Well, it's hardly surprising if the bot used Twitter to build its responses, Twitter seems to excel in dragging it's users mental capacity down into the gutters. Exposing it to Tumblr would probably have resulted in something more stereotypically 'teen girl', and putting it in a class on critical theory and you'd get a random generator of meaningless words.

Neo-Nazi Sex Robot has a better sales potential than windows mobile though, maybe Microsoft should see if it can aquire Boston Dynamics from Google and combine these revolutionary technologies into a truly spectacular future for humankind.

Comment Re:This guy over here.... (Score 1) 254

Are they actually serious? I assumed this was the way that it was always done; for as long as I can remember it's always been pointed out that self-destruct traps are essentially pointless as no serious attacker would be so grossly incompetent that they'd try to break into the original.

For things like rubber hose protection you'd use plausible deniability material instead where the 'wrong' password reveals something somewhat embarrassing but fairly innocent, so they basically can't tell if there's anything more available. Destroying the contents instead merely means you gave them the wrong code and they know there's a right one and they still have the next copy and can beat you with the rubber hose until you give them one that unlocks it.

If the FBI is actually working with the original there needs to be some serious firing done...

Comment Re:No winners here. (Score 1) 379

Quotas we barely ever use anymore, to the extent they exist they tend to be integrated into applications if there's a point to them. Wasting employee time is extremely expensive compared to disk. Most systems support snapshots on multiple levels already, from OS/LVM and virtualization layers down to the SAN/NAS. ACL's, after 30 years, managing probably about 10k unix systems, I have run across a handful of situations where it would have been useful, and exactly zero cases where the cost benefit ratio would have made it economically viable. Most modern filesystems support them, but for applications that need that access granularity, the functionality tends to end up in application or database layers. Minor cache improvements pale in comparison to simply throwing the entire performance demanding application on flash-only, FusionIO or NVME disks.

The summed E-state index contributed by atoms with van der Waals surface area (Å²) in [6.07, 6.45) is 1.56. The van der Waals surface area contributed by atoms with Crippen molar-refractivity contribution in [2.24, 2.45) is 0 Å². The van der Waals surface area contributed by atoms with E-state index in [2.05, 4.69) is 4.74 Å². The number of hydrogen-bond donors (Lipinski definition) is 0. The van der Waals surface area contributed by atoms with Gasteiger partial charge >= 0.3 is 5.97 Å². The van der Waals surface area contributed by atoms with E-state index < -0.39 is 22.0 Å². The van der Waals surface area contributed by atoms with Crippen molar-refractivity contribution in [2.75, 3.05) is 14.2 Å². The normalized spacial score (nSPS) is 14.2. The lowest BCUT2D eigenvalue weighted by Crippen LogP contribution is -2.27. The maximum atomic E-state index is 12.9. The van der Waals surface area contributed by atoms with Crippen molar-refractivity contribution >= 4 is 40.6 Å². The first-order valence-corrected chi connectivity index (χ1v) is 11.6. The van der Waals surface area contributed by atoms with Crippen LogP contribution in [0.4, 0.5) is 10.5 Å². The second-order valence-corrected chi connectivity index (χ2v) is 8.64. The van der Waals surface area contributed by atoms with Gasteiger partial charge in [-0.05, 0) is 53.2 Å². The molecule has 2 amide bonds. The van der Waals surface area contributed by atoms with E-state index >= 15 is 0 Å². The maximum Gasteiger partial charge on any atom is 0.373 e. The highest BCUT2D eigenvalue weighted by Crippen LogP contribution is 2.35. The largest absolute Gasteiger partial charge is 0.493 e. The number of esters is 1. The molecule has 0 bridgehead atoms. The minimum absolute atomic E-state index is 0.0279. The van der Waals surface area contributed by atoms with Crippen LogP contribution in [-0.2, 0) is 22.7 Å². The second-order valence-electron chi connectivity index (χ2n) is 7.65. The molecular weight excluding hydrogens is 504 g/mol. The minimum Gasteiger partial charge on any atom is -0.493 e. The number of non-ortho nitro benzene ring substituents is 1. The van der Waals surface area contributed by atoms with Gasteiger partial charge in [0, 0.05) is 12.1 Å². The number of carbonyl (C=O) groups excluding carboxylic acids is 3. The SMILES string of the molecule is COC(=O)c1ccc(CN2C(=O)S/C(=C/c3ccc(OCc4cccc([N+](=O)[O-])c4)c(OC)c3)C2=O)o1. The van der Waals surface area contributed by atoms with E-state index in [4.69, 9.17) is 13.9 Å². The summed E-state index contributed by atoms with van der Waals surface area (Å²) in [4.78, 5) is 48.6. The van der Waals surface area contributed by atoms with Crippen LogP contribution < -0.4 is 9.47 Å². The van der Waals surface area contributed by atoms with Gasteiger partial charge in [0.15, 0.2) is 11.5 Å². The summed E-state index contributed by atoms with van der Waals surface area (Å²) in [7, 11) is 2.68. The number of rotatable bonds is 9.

Boot environments like that have been done in various ways for as long as I can remember, where the earliest were basically the diskless NFS based clients where you could simply copy the filesystem and run the update on that. After that, any simple disk mirror could be split off and cloned for a snapshot system to work with. Thankfully, such functionality is approaching irrelevance as well, as application design is growing up enough to actually build redundancy into the application layer so you can take any number of servers offline at any time. Snapping a root filesystem isn't exactly necessary when the application is built to live on a server instance that will disappear and be replaced with a fresh disposable instantiated image on next reboot...

And yes, most features mean pretty much raid, compression, caching, deduplication, snapshots, etc.

It's not that it's a bad filesystem, it's a quite good one. But the problems it solves are becoming legacy issues of less relevance in an industry where the discussion is shifting toward whether there will be an OS as we know it underpinning the application infrastructure at all.

Comment Re:No winners here. (Score 3, Insightful) 379

Making ZFS incompatible with linux was the whole point of putting it under the CDDL from the start.

That said, having run ZFS since pretty much the start on Solaris servers here, it has to be the most overhyped piece of software ever released. Initially it was pretty much unusable for things like database loads, it was unstable as hell and had serious memory usage issues. These days, the glaring problems are largely fixed, but in an enterprise environment most of its features are of limited use as most of the storage will be on centralized SAN/NAS arrays anyway.

The whole discussion is one of those that gives me flashbacks to the 90's, same as when some database guy specifies that they want their volumes on this many striped spindles...